Change to Immigration Bill welcomed, but are landlords still at risk?
- Published: Sunday 13 October, 2013
- Category: Landlord law
- By: Ben Gosling
- Updated: Friday 08 May, 2015
The Residential Landlords Association (RLA) has welcomed a commitment by Immigration Minister Mark Harper to amend a clause in the Immigration Bill that could have rendered landlords unable to charge rent for or regain possession of a property occupied by a ‘disqualified’ tenant.
The controversial bill, which will see landlords obliged to check the immigration status of their prospective tenants, had its second reading in Parliament on 22 October, notably during which Shadow Home Secretary Yvette Cooper stated that the Labour Party would not oppose the legislation, but rather seek to ‘amend’ it as it passed through Parliament. It was passed by 303 votes to 18, and is expected to receive royal assent in spring 2014.
Clause 17 provides that tenants disqualified from lawful immigration status are not to be granted tenancies, and that those who become disqualified during a tenancy lose their right thereto. However, in a letter to Mr Harper, RLA Chairman Alan Ward observed that, as worded, the clause might allow disqualified tenants who had taken up residence in a property to remain there rent-free pending appeal or deportation.
This would effectively impose a double penalty upon landlords in breach, wittingly or not, of the bill; firstly through a fine of up to £3,000 for each disqualified tenant granted residency, and secondly through the damage to the landlord’s rental business. In his response to Mr Ward, Mr Harper acknowledged this, responding:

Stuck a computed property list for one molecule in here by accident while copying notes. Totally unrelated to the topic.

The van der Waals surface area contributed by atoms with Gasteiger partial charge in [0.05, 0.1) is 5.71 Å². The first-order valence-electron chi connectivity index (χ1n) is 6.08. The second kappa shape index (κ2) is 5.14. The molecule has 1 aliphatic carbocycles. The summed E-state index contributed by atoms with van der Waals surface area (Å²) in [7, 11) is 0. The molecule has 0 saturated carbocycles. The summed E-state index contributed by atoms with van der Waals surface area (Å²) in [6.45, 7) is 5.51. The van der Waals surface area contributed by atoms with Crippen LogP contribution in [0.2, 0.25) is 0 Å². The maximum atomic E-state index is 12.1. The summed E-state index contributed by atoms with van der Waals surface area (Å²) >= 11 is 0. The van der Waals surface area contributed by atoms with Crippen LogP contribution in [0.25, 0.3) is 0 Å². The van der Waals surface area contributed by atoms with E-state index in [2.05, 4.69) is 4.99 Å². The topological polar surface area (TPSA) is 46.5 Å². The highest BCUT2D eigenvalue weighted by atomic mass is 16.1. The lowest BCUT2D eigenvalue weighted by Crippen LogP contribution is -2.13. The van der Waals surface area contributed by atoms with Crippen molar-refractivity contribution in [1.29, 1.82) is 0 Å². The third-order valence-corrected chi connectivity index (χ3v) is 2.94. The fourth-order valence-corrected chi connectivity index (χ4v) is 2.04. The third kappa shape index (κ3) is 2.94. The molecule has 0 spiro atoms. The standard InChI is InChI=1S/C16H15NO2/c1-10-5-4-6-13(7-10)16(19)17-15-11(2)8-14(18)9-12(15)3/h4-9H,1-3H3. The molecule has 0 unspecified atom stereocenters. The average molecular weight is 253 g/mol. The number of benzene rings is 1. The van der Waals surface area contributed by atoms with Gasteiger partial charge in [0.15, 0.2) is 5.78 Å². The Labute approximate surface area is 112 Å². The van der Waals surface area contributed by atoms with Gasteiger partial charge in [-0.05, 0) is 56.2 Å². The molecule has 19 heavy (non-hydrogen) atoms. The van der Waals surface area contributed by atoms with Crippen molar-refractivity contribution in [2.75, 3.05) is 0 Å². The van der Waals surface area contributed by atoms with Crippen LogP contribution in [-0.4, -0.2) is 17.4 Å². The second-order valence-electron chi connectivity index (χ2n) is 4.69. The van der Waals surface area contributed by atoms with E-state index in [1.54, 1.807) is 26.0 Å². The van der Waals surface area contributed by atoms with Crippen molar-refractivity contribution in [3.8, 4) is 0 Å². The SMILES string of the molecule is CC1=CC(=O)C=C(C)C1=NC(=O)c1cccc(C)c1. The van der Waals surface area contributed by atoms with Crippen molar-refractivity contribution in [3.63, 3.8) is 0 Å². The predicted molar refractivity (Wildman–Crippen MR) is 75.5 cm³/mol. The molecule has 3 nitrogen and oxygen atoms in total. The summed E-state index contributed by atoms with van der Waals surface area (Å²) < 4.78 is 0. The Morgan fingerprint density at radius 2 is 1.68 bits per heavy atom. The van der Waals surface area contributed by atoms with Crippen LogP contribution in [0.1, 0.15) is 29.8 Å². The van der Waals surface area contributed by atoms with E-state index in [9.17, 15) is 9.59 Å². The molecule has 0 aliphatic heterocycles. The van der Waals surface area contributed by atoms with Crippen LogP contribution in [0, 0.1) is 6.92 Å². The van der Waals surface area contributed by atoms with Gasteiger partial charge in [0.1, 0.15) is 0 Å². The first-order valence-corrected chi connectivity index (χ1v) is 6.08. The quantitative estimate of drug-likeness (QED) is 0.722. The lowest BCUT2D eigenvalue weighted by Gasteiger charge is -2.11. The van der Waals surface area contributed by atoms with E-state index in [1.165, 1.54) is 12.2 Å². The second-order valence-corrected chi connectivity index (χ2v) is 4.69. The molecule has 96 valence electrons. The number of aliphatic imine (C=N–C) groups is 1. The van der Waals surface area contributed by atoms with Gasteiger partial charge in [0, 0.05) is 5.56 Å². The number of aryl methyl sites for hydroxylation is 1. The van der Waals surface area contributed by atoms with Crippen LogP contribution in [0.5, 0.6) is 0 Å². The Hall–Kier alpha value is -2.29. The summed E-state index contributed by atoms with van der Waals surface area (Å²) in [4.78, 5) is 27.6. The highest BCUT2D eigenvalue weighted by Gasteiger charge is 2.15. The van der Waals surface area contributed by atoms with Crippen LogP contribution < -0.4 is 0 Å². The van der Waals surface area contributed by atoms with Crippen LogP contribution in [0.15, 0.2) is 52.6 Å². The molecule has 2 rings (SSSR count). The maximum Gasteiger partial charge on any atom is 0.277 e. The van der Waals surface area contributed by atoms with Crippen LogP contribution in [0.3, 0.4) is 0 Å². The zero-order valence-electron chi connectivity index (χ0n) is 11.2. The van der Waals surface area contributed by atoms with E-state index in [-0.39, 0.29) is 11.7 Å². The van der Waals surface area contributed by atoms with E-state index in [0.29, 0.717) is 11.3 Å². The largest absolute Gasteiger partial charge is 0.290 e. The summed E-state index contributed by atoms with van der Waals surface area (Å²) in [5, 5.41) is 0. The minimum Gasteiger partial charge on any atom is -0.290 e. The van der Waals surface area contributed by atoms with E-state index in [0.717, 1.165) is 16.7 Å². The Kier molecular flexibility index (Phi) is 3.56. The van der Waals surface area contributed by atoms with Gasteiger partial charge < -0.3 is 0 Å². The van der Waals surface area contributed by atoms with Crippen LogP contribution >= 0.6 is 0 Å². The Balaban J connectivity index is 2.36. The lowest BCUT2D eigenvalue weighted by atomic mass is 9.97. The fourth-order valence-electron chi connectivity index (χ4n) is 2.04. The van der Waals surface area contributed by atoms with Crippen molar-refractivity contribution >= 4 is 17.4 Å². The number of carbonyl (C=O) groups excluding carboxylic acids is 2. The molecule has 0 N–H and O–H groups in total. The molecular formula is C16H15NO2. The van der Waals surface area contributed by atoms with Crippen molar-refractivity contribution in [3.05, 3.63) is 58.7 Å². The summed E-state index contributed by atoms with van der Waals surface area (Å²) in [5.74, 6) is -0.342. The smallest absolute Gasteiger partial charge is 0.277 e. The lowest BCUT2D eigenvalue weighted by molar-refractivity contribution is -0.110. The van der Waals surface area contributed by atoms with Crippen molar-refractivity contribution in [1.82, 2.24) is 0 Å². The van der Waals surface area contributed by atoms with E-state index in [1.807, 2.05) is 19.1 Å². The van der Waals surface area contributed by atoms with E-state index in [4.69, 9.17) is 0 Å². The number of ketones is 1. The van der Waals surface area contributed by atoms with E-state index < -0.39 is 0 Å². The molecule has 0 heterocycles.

…I agree that the current wording of clause 17 … does risk introducing some potential ambiguity in relation to the wider validity of a tenancy contract. I share the Association’s concern to avoid this occurring and I am pleased to inform you that I intend to table a technical amendment at the Commons Committee stage which will make clear that nothing in this chapter affects the validity of any residential tenancy agreement.
The Commons Committee stage involves a detailed examination of a piece of legislation passing through Parliament. The Immigration Bill entered this stage on 25 October. The Committee will complete its consideration by 19 November.
This welcome news comes as senior landlord association members warn that the Immigration Bill could put landlords at physical risk from their tenants. Arguing that landlords have fewer resources than employers, National Landlords Association (NLA) Chair Carolyn Uphall says:
“Landlords simply cannot walk in the property and require the tenant to speak to them. If a landlord just turns up unannounced that can be harassment and a criminal offence.
“In the worse scenario, the tenant feeling themselves possibly under threat … could potentially become aggressive with the landlord.
“You only need one incident where the landlord and tenant get in some sort of physical situation for that publicity to put all landlords off even considering taking on anyone on a temporary visa.
Then you have all those people as vulnerable tenants forced into the underclass of rogue operators who will not care who [they] take and certainly will not inform the immigration authorities.
To find out more about the Immigration Bill and how it impacts you as a landlord, visit the Gov.UK website.
This information should not be interpreted as financial advice. Mortgage and loan rates are subject to change.